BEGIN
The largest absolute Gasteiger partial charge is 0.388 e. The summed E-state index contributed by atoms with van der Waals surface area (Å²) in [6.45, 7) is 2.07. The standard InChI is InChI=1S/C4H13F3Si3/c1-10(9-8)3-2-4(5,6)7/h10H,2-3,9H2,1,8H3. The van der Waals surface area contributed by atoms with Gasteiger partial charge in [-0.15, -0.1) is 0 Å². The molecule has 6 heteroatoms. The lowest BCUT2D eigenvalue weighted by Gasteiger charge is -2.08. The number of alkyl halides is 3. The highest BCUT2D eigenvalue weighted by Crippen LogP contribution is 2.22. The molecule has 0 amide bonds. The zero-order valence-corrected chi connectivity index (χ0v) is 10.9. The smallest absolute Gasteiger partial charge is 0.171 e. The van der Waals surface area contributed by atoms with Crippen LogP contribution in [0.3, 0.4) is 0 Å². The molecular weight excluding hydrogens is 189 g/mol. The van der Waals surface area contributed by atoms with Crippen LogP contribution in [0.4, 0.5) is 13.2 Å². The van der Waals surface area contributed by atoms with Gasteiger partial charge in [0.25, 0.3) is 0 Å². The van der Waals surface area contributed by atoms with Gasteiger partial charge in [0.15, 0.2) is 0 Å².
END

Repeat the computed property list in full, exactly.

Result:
The largest absolute Gasteiger partial charge is 0.388 e. The summed E-state index contributed by atoms with van der Waals surface area (Å²) in [6.45, 7) is 2.07. The standard InChI is InChI=1S/C4H13F3Si3/c1-10(9-8)3-2-4(5,6)7/h10H,2-3,9H2,1,8H3. The van der Waals surface area contributed by atoms with Gasteiger partial charge in [-0.15, -0.1) is 0 Å². The molecule has 6 heteroatoms. The lowest BCUT2D eigenvalue weighted by Gasteiger charge is -2.08. The number of alkyl halides is 3. The highest BCUT2D eigenvalue weighted by Crippen LogP contribution is 2.22. The molecule has 0 amide bonds. The zero-order valence-corrected chi connectivity index (χ0v) is 10.9. The smallest absolute Gasteiger partial charge is 0.171 e. The van der Waals surface area contributed by atoms with Crippen LogP contribution in [0.3, 0.4) is 0 Å². The molecular weight excluding hydrogens is 189 g/mol. The van der Waals surface area contributed by atoms with Crippen LogP contribution in [0.4, 0.5) is 13.2 Å². The van der Waals surface area contributed by atoms with Gasteiger partial charge in [0.25, 0.3) is 0 Å². The van der Waals surface area contributed by atoms with Gasteiger partial charge in [0.15, 0.2) is 0 Å².